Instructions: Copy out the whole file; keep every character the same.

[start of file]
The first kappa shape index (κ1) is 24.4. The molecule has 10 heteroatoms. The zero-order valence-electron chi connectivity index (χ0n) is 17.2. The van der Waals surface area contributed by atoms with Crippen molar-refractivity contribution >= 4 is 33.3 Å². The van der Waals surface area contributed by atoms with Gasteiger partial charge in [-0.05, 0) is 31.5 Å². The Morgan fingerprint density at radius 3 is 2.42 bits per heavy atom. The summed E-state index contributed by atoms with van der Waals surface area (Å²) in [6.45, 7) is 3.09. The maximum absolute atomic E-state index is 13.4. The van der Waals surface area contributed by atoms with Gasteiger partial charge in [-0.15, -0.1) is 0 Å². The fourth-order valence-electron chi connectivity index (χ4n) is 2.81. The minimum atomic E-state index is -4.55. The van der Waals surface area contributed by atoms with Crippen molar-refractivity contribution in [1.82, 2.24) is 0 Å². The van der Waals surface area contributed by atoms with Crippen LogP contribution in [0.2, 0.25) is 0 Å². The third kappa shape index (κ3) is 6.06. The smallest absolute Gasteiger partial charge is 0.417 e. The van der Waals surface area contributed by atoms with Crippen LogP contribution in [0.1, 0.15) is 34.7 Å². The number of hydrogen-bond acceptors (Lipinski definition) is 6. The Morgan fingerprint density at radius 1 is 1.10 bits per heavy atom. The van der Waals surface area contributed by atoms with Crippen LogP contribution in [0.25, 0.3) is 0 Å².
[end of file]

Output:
The first kappa shape index (κ1) is 24.4. The molecule has 10 heteroatoms. The zero-order valence-electron chi connectivity index (χ0n) is 17.2. The van der Waals surface area contributed by atoms with Crippen molar-refractivity contribution >= 4 is 33.3 Å². The van der Waals surface area contributed by atoms with Gasteiger partial charge in [-0.05, 0) is 31.5 Å². The Morgan fingerprint density at radius 3 is 2.42 bits per heavy atom. The summed E-state index contributed by atoms with van der Waals surface area (Å²) in [6.45, 7) is 3.09. The maximum absolute atomic E-state index is 13.4. The van der Waals surface area contributed by atoms with Gasteiger partial charge in [-0.15, -0.1) is 0 Å². The fourth-order valence-electron chi connectivity index (χ4n) is 2.81. The minimum atomic E-state index is -4.55. The van der Waals surface area contributed by atoms with Crippen molar-refractivity contribution in [1.82, 2.24) is 0 Å². The van der Waals surface area contributed by atoms with Crippen LogP contribution in [0.2, 0.25) is 0 Å². The third kappa shape index (κ3) is 6.06. The smallest absolute Gasteiger partial charge is 0.417 e. The van der Waals surface area contributed by atoms with Crippen LogP contribution in [0.1, 0.15) is 34.7 Å². The number of hydrogen-bond acceptors (Lipinski definition) is 6. The Morgan fingerprint density at radius 1 is 1.10 bits per heavy atom. The van der Waals surface area contributed by atoms with Crippen LogP contribution in [0.25, 0.3) is 0 Å².